Certain alloys - so called Shape-Memory Alloys (SMA) - remember their original shape and can go back to it after being deformed. NiTiNOL (NiTi), the best known SMA, is a metal alloy of nickel and titanium.

How does it work?

The memory metal changes between two nanostructures, i.e., atoms rearrange at the nanoscale due to tension and temperature. The movement of each atom is imperceptible but by adding them all together deformation becomes visible at the macroscale.

  • At low temperatures, metal is in martensite phase, a highly malleable structure which favours easy deformation when tension is applied.
  • At high temperatures, metal goes to austenite phase where atoms are more compacted in the nanostructure and the material is stronger.

Possible applications

Most orthodontics equipment is made of nitinol. Stainless steel was previously used but memory metals make the process of moving teeth less painful and fewer visits are required.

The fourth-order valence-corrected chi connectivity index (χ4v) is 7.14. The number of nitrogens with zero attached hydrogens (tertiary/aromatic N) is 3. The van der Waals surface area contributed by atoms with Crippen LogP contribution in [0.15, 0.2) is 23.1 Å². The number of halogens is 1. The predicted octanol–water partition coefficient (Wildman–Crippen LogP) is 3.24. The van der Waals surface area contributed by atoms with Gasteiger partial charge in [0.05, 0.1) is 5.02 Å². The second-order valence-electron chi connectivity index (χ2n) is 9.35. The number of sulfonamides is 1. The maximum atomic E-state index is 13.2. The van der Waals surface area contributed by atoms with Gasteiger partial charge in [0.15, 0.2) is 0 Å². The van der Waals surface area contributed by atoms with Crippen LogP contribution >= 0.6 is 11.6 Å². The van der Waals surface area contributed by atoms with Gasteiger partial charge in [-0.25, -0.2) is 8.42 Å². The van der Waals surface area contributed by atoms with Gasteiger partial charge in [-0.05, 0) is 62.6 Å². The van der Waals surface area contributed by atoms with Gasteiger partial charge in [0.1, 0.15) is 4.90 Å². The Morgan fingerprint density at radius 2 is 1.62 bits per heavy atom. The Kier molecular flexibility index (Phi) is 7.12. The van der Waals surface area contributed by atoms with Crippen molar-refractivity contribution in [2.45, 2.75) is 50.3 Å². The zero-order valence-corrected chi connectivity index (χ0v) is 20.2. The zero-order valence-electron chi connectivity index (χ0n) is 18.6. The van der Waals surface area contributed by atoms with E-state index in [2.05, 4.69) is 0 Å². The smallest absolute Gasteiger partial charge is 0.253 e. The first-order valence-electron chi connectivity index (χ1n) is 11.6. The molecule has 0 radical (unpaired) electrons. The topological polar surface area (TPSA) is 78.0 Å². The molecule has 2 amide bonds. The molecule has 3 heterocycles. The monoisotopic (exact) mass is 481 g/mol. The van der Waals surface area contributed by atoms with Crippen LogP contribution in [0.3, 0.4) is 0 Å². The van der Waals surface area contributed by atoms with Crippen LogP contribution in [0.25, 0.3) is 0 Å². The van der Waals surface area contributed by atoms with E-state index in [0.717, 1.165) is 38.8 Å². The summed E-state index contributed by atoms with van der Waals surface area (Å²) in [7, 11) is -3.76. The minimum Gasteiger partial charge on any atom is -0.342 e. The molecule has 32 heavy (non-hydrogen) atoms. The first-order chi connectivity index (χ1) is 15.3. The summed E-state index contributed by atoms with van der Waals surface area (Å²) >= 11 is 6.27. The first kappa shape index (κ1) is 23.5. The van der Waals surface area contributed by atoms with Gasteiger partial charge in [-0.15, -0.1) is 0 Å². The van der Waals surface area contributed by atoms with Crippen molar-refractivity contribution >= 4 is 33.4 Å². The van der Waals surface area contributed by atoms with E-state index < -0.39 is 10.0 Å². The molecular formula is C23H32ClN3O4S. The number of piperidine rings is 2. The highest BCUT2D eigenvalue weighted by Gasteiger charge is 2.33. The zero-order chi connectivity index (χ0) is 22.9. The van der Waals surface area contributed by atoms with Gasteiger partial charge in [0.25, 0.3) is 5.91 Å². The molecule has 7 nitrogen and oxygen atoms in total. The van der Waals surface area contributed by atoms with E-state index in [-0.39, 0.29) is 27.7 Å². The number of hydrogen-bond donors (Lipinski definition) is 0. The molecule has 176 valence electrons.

Some NiTi alloys respond to electricity. For example: the Mars rover Sojourner uses a NiTi wire to remove dust from solar panels. The NiTi wire is heated by electricity and this shortens the wire opening the hatch which removes the dust.

In general, SMAs have multiple applications in medical technology including catheters, needles, stents to hold arteries open; in space and aircraft industry; orthodontics; as well as the automotive industry.